TITLE

LABOR AND THE MULTINATIONALS

AUTHOR(S)
Cox, Robert W.
PUB. DATE
January 1976
SOURCE
Foreign Affairs;Jan1976, Vol. 54 Issue 2, p344
SOURCE TYPE
Periodical
DOC. TYPE
Article
ABSTRACT
This article analyzes the total impact of multinational corporations (MNC) of Western industrialized countries on organized labor and the total social structure and work force patterns of other nations. The question of labor and the MNC has often been discussed as though the working people concerned were just the employees of MNC. This is far too restricted a perspective within which to evaluate the social consequences of MNC expansion. In the broader context required to assess social impact, the expansion of MNC must be seen as a principal dynamic factor in a far-reaching transformation of the world economy which is affecting the whole world labor force.The advocates of the MNC often describe it as an engine of development. What they usually mean by this is that MNC can increase growth, measured in production and incomes. In aggregate terms, this is a defensible proposition, but it begs the question: what is development? Whatever precise meanings may be assigned to it, development is a normative and purposive concept, and can never properly be reduced to an accounting aggregate like Gross National Product.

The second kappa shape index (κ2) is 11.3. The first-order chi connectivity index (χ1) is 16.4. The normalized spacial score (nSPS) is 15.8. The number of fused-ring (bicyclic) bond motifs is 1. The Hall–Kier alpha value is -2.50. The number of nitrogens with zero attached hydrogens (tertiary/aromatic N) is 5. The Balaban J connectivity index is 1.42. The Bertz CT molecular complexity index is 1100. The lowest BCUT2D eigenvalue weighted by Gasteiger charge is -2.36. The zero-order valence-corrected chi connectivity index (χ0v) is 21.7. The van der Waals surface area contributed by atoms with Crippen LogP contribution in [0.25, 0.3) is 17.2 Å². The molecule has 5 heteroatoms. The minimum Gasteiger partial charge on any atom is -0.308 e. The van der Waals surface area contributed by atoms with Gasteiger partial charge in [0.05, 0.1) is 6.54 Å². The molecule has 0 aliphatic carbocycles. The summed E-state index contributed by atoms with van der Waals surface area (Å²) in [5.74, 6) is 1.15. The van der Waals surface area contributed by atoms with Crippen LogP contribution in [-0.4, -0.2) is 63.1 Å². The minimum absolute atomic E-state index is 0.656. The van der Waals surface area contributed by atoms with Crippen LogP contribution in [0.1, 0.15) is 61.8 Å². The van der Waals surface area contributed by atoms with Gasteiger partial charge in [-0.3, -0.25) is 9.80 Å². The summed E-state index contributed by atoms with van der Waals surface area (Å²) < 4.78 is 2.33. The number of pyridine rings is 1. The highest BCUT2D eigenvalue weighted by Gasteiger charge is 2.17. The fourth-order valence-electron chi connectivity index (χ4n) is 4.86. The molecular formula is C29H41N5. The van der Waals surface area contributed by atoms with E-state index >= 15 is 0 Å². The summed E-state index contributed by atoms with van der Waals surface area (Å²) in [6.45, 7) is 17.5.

ACCESSION #
4853303

 

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